Child Care Crisis: Rural areas hit hard with lack of options

Published: Jul. 28, 2022 at 3:27 PM CDT|Updated: Jul. 28, 2022 at 5:26 PM CDT
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SPRINGFIELD, Mo. (KY3) - Missouri has lost 12% of its child care business since the start of the pandemic, according to Child Care Aware. Cities feel the impact but it hits rural areas hard too.

Child Care Crisis/KY3
Child Care Crisis/KY3(ky3)

KY3 News is working with the Springfield Daily Citizen to address the lack of child care in the Ozarks. CLICK HERE for more coverage.

It means fewer child care options for areas where there were not a lot of options to start. Some parents are making hard decisions that impact finances and children’s education.

Sarah Bracht loves being a mom, and he has three children under the age of five. She has secured child care in Mt. Vernon, a place considered a child care desert.

“All three of them go,” Bracht says. “It’s very very expensive. So we have quite the plan.”

The plan is the only way she’s able to work and afford to live. She does the program for half days and has help from her parents and in-laws to fill in the gaps.

If she wanted a less expensive option, she’d be out of luck. There are not many options at all, so they are holding the half-day spot they have.

“We know of three places here, and some are two and up, so you can’t even take your babies there,” Bracht says.

And 1/3 of Missourians live in what is considered a child care desert. To be considered a desert, you have to live in a county with 50 or more children under the age of 5 that contains NO child care or so few that there are three times as many children as the number of spots available.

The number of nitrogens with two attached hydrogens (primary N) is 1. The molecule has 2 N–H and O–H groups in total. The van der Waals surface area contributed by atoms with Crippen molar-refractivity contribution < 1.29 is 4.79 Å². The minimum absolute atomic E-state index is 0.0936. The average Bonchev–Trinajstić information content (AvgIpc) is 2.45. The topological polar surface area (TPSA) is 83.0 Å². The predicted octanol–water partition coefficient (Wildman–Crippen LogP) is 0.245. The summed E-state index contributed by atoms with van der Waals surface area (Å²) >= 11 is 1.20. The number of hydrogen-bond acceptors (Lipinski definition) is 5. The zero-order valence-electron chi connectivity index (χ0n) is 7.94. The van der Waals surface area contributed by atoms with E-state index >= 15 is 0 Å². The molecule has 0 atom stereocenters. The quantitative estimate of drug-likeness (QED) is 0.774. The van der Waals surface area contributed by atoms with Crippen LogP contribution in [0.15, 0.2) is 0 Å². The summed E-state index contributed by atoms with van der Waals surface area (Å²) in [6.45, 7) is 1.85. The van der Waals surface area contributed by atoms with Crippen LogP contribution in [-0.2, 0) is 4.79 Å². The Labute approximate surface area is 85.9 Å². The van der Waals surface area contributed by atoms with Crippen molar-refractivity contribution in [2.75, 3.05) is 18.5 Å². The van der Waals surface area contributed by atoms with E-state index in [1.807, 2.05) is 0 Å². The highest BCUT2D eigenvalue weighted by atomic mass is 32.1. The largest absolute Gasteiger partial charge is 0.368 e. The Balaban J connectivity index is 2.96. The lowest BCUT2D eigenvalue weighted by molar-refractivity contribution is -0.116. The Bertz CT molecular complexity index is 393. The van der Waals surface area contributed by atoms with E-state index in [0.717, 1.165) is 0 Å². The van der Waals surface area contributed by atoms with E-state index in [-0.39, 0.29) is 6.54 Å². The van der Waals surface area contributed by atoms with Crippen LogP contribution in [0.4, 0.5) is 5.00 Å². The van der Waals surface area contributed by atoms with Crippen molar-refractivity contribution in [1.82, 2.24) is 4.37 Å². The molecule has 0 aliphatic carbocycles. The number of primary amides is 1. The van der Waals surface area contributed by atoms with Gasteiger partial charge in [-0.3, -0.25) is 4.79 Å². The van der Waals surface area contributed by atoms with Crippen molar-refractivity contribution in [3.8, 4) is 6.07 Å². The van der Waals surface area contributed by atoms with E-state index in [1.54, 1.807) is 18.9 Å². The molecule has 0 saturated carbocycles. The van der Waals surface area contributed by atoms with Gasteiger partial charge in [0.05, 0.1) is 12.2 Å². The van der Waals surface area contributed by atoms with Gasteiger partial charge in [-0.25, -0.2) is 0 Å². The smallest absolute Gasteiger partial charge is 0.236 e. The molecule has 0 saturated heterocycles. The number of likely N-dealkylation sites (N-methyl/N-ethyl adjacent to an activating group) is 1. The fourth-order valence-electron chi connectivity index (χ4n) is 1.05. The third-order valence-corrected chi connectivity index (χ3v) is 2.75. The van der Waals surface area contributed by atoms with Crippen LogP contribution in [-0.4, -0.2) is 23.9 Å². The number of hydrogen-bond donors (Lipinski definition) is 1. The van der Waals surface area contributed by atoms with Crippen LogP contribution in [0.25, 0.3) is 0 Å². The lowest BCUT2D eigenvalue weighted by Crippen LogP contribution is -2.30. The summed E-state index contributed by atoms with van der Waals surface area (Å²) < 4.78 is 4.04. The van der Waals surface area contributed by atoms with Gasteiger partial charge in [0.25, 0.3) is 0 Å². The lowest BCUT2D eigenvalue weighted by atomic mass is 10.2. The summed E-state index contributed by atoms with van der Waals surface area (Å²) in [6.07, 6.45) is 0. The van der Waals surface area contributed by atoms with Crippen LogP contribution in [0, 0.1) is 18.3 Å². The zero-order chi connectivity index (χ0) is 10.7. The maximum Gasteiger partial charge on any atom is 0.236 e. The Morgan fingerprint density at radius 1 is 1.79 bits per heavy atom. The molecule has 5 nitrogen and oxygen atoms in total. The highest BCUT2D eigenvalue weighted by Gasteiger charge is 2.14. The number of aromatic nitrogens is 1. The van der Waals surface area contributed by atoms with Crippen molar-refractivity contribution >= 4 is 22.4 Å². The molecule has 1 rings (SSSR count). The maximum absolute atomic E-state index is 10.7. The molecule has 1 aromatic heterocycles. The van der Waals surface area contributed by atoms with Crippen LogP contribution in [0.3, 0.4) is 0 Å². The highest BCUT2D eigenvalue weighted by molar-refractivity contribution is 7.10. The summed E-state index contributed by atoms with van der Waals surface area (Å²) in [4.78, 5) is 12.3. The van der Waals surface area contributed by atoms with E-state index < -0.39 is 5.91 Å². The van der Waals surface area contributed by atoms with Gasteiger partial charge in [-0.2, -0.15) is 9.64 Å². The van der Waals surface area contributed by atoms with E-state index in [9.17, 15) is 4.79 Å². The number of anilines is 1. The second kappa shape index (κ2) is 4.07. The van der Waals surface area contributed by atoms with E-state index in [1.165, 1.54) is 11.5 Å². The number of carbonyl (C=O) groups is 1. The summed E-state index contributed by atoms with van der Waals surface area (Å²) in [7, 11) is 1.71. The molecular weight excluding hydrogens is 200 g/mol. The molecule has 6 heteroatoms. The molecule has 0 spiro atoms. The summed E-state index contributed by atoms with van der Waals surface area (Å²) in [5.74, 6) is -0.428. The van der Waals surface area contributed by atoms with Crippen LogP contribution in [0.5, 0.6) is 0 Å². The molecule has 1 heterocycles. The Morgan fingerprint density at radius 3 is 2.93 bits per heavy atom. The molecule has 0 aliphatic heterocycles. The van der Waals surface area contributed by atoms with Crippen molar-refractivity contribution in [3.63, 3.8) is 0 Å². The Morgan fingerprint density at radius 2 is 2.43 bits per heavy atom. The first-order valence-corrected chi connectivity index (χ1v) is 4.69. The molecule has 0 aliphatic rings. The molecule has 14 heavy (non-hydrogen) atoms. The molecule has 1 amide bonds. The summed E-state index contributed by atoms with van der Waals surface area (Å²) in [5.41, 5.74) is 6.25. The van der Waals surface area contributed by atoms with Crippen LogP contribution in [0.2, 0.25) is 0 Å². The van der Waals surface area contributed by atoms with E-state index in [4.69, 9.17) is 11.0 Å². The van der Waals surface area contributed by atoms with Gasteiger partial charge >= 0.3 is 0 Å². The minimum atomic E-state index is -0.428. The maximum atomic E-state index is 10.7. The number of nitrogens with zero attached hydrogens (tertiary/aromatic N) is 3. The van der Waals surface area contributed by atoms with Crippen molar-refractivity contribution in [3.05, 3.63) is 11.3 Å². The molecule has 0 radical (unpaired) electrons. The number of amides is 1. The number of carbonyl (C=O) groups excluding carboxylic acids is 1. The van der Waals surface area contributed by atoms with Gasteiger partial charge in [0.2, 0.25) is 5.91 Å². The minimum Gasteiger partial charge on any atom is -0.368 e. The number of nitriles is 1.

“A lot of times, family are having to rely on options that I call underground care,” Robin Phillips from Child Care Aware Missouri says. “Ones that are off the radar because parents don’t have any other options. Or they can’t afford it. Their hearts feel like they are doing the best thing, and they are in that moment.”

Parents are sometimes forced to make a decision they wouldn’t usually make be able to work.

“You know, really all children, no matter what zip code they live in, deserve good quality care families can afford, and that’s not reality,” Phillips says. “That’s not the reality in our state or in our country.”

Phillips says if you are living in a desert, being creative is the best way to find care. Reaching out to your school district or connecting with churches that might have insight.

Dana Carroll from Community Partnership of the Ozarks adds word of mouth can be a good tool in more rural areas.

“Definitely connect with providers in and around the area, and sometimes they will know of other providers because they’re a pretty good network among each other,” Carroll says.

She also says the new Child Care Connect database will be a great resource for parents launching in August. You can find more information on the database and get signed up here.

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